Should we ban plastic tees? Evolve Golf discusses the environmental impact of golf tees on the game of golf.
Recently, Royal North Devon Golf Club, England’s oldest golf course, announced it would ban its members from using plastic golf tees effective January 1, 2020.
This decision not only sparked media interest, but also ignited an industry-wide conversation around the environmental impacts of the types of golf tees we, as golfers, stick in the ground.
Founded in 1864 and designed by the legendary Old Tom Morris, it goes without saying that the hallowed grounds of Royal North Devon have seen many iterations of golf tees, including the use of a small mound of sand – the original method used to tee a ball.
So, why the decision to move away from plastic tees? Why now? And is wood the answer?
First in Flight
Okay, that’s a lot of questions.
In 2003, Evolve Golf, a start-up company from Wilmington, North Carolina, broke into the golf industry.
Create golf tees that are better for the golf course, better for the golfer, and better for the planet.
Yup. Today, its flagship product is called the Epoch – a composite golf tee formulated from recycled plastics.
To date, more than 1,000 golf facilities have switched from wood tees in favor of the Epoch. Remarkably, more than 300 million Epoch golf tees have been played without a single report of a mower being damaged and more importantly, no danger to wildlife found on or near a golf course.
Further, the company estimates that one Epoch is equivalent to the usage of 18 wood tees, a refreshing statistic for golf course superintendents who are adamant about ridding tee boxes of troublesome broken tee litter.
Conversely, golfers break an average of six wood tees per round, which if multiplied by an estimated 850 million rounds played per year globally, that amounts to roughly five billion wood tees a year!
Is bamboo a better option?
It takes five to seven years for bamboo culm (a single stalk) to grow large enough to be made into golf tees. However, mills can only produce 500 golf tees per culm, so it takes an awful lot of bamboo to keep up with golf tee demand.
Additionally, 75 percent of the material is lost when milling the dowels into either a hardwood or bamboo tee. The sawdust is then burned to power the mill increasing CO2 emissions. Wood and bamboo tees are finally transported from oversees on large freighters further increasing CO2 emissions.
Making golf tees out of wood or bamboo is not the highest and best use of these materials. Wouldn’t it be better to use bamboo and hardwood materials to make products that can last decades vs. a golf tee that will last minutes in comparison?
Playing Epoch golf tees saves trees.
Epoch golf tees are manufactured in the United States using electric injection molding presses. Almost no material is wasted when making Epoch golf tees.
Did we mention Epoch golf tees can also be recycled?
Next year, the company is introducing Project TeeClaim – a program for their golf courses to send back discarded Epoch golf tees to be made into new golf tees.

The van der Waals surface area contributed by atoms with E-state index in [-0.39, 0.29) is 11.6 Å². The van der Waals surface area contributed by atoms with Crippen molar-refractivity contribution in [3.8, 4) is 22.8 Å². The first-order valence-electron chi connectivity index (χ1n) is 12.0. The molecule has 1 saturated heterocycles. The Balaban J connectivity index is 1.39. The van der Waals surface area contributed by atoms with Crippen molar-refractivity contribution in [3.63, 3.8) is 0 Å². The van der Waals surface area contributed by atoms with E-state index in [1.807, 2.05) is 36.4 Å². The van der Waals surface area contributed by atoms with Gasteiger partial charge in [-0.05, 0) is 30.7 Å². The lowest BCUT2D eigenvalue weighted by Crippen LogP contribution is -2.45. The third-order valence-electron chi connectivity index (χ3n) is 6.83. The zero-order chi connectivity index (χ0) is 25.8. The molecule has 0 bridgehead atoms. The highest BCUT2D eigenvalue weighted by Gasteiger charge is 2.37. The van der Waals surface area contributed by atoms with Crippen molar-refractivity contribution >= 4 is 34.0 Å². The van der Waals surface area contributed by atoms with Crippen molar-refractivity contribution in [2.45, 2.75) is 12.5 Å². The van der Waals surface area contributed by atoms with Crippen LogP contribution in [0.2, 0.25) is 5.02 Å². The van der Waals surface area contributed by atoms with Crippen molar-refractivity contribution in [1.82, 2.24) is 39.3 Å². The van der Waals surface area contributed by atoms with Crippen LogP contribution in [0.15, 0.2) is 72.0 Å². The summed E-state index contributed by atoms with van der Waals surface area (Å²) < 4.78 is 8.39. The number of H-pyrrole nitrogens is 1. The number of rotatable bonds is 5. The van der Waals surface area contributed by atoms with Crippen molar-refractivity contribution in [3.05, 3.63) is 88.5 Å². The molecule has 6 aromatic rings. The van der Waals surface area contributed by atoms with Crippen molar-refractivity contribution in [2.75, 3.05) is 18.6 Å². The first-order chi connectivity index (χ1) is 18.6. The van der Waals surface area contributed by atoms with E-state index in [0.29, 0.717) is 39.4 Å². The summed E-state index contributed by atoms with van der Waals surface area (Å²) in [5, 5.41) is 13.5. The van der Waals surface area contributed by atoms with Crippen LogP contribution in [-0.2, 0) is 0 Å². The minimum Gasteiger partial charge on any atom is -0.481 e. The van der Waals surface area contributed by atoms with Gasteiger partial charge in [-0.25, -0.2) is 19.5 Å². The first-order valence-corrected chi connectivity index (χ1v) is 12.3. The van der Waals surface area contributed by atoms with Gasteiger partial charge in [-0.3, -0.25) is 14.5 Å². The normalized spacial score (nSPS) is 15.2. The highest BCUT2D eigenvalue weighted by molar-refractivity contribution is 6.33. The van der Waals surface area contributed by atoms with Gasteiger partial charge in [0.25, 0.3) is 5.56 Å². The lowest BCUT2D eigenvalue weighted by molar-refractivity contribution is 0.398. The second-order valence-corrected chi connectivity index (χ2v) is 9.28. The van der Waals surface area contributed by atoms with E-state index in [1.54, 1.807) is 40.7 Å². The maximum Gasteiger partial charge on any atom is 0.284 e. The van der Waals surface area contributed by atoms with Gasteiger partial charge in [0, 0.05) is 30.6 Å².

Wood Tees that Plant Trees
So, wood is bad?
As long as golf is played, wood tees will always be a consideration for traditional golf clubs.
But what if there was a way to give back to the environment?
After all, we need trees to create wood tees and we especially need healthy forests to produce clean water, clean air, and healthy habitats for wildlife (kind of important!).
Enter Evolve Golf’s Project Good Woods, a line of bamboo and hard wood golf tees.
The best part?
A portion of every Project Good Woods golf tee sale goes to Arbor Day foundation to support reforestation and urban watershed projects.
Since the inception of PGW, Evolve Golf has helped plant more than 25,000 trees in areas severely impacted by not only hurricanes, but also by wildfires in the U.S.
Talk about cause marketing! Wood tees that plant trees!
Are Compositable Golf Tees the Future of Golf Tees?
Okay, composites and wood. I can see the benefits to both.
What else do you have?
In the spring of 2020, Evolve Golf will be introducing 100 percent compostable golf tees made entirely from annually renewable plants.
We encourage golf facilities interested in compostable golf tees to contact us right away to be added to our waiting list (shameless plug, but hey we have been working on this one for 15 years!)
Not All Tees Are Created Equal
Royal North Devon Golf Club’s decision to do away with plastic is admirable. In fact, as a company that thinks about the environment, we applaud their steadfast approach and determination.
Moreover, this action has opened the door of curiosity. Choices we make (on and off the golf course) have repercussions for our environment and future generations to come.
As a leader in sustainable product design in the golf industry, Evolve Golf will continue to innovate and is committed to transparency. Evolve Golf proudly offers three different types of golf tees – all of which, are eco-friendly.
Golf is a game that has been around for more than 500 years and we are committed to sustainable practices that ensure it is enjoyed for many more to come.
The game did its part in 1889 to get our golf balls out of the sand and now in 2020, it’s time for golfers to get their heads out of the sand and play golf tees that support our environment.